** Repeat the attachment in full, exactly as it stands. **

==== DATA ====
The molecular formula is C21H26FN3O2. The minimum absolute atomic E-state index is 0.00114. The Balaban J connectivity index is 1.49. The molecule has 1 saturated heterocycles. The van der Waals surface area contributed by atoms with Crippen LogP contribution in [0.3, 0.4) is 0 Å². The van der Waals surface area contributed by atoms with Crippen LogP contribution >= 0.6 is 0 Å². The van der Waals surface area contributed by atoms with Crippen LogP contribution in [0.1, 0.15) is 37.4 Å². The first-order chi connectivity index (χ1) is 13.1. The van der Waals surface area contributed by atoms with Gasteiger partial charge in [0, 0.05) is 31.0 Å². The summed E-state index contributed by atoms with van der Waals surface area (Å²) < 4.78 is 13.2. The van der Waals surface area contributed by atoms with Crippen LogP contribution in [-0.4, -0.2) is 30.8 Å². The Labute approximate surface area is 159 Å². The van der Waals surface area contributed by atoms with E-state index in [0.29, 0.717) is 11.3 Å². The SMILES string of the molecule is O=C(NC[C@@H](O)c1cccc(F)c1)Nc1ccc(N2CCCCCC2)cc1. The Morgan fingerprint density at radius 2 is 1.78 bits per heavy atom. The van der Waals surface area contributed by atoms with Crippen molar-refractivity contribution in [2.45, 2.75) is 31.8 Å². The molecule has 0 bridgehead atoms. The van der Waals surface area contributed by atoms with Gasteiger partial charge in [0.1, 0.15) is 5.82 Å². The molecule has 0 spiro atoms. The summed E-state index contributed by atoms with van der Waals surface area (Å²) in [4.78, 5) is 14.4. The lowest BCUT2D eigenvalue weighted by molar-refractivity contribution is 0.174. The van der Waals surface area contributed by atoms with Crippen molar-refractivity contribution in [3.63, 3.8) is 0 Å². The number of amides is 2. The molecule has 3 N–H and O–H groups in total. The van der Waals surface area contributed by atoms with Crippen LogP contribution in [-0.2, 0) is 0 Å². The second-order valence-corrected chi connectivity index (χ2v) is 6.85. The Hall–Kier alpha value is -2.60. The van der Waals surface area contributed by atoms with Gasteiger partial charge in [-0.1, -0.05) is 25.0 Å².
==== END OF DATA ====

The molecular formula is C21H26FN3O2. The minimum absolute atomic E-state index is 0.00114. The Balaban J connectivity index is 1.49. The molecule has 1 saturated heterocycles. The van der Waals surface area contributed by atoms with Crippen LogP contribution in [0.3, 0.4) is 0 Å². The van der Waals surface area contributed by atoms with Crippen LogP contribution >= 0.6 is 0 Å². The van der Waals surface area contributed by atoms with Crippen LogP contribution in [0.1, 0.15) is 37.4 Å². The first-order chi connectivity index (χ1) is 13.1. The van der Waals surface area contributed by atoms with Gasteiger partial charge in [0, 0.05) is 31.0 Å². The summed E-state index contributed by atoms with van der Waals surface area (Å²) < 4.78 is 13.2. The van der Waals surface area contributed by atoms with Crippen LogP contribution in [-0.4, -0.2) is 30.8 Å². The Labute approximate surface area is 159 Å². The van der Waals surface area contributed by atoms with E-state index in [0.29, 0.717) is 11.3 Å². The SMILES string of the molecule is O=C(NC[C@@H](O)c1cccc(F)c1)Nc1ccc(N2CCCCCC2)cc1. The Morgan fingerprint density at radius 2 is 1.78 bits per heavy atom. The van der Waals surface area contributed by atoms with Crippen molar-refractivity contribution in [2.45, 2.75) is 31.8 Å². The molecule has 0 bridgehead atoms. The van der Waals surface area contributed by atoms with Gasteiger partial charge in [0.1, 0.15) is 5.82 Å². The molecule has 0 spiro atoms. The summed E-state index contributed by atoms with van der Waals surface area (Å²) in [4.78, 5) is 14.4. The lowest BCUT2D eigenvalue weighted by molar-refractivity contribution is 0.174. The van der Waals surface area contributed by atoms with Crippen molar-refractivity contribution in [3.63, 3.8) is 0 Å². The number of amides is 2. The molecule has 3 N–H and O–H groups in total. The van der Waals surface area contributed by atoms with Crippen LogP contribution in [-0.2, 0) is 0 Å². The second-order valence-corrected chi connectivity index (χ2v) is 6.85. The Hall–Kier alpha value is -2.60. The van der Waals surface area contributed by atoms with Gasteiger partial charge in [-0.1, -0.05) is 25.0 Å².